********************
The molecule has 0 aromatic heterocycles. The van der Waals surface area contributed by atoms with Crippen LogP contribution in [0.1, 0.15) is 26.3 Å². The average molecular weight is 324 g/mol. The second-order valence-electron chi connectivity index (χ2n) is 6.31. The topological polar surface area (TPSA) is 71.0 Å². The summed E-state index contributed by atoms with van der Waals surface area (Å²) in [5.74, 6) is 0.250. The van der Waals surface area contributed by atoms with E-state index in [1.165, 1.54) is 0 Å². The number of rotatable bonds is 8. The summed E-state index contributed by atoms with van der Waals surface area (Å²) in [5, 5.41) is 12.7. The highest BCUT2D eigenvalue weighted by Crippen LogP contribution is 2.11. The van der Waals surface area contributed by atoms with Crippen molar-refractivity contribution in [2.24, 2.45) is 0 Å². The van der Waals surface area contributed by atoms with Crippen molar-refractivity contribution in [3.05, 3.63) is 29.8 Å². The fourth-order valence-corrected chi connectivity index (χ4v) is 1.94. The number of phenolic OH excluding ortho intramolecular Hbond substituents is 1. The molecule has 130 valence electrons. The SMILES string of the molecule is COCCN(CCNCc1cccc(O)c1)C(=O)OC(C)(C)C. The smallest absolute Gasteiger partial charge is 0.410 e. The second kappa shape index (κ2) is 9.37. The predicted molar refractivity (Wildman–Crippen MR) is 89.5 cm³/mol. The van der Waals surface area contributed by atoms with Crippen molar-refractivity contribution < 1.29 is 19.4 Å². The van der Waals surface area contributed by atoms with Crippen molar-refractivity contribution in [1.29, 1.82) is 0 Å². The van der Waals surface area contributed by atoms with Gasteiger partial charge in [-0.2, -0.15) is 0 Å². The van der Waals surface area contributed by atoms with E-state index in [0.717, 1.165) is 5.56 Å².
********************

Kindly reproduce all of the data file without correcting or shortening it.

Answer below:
The molecule has 0 aromatic heterocycles. The van der Waals surface area contributed by atoms with Crippen LogP contribution in [0.1, 0.15) is 26.3 Å². The average molecular weight is 324 g/mol. The second-order valence-electron chi connectivity index (χ2n) is 6.31. The topological polar surface area (TPSA) is 71.0 Å². The summed E-state index contributed by atoms with van der Waals surface area (Å²) in [5.74, 6) is 0.250. The van der Waals surface area contributed by atoms with E-state index in [1.165, 1.54) is 0 Å². The number of rotatable bonds is 8. The summed E-state index contributed by atoms with van der Waals surface area (Å²) in [5, 5.41) is 12.7. The highest BCUT2D eigenvalue weighted by Crippen LogP contribution is 2.11. The van der Waals surface area contributed by atoms with Crippen molar-refractivity contribution in [2.24, 2.45) is 0 Å². The van der Waals surface area contributed by atoms with Crippen molar-refractivity contribution in [3.05, 3.63) is 29.8 Å². The fourth-order valence-corrected chi connectivity index (χ4v) is 1.94. The number of phenolic OH excluding ortho intramolecular Hbond substituents is 1. The molecule has 130 valence electrons. The SMILES string of the molecule is COCCN(CCNCc1cccc(O)c1)C(=O)OC(C)(C)C. The smallest absolute Gasteiger partial charge is 0.410 e. The second kappa shape index (κ2) is 9.37. The predicted molar refractivity (Wildman–Crippen MR) is 89.5 cm³/mol. The van der Waals surface area contributed by atoms with Crippen molar-refractivity contribution < 1.29 is 19.4 Å². The van der Waals surface area contributed by atoms with Crippen molar-refractivity contribution in [1.29, 1.82) is 0 Å². The van der Waals surface area contributed by atoms with Gasteiger partial charge in [-0.2, -0.15) is 0 Å². The van der Waals surface area contributed by atoms with E-state index in [0.717, 1.165) is 5.56 Å².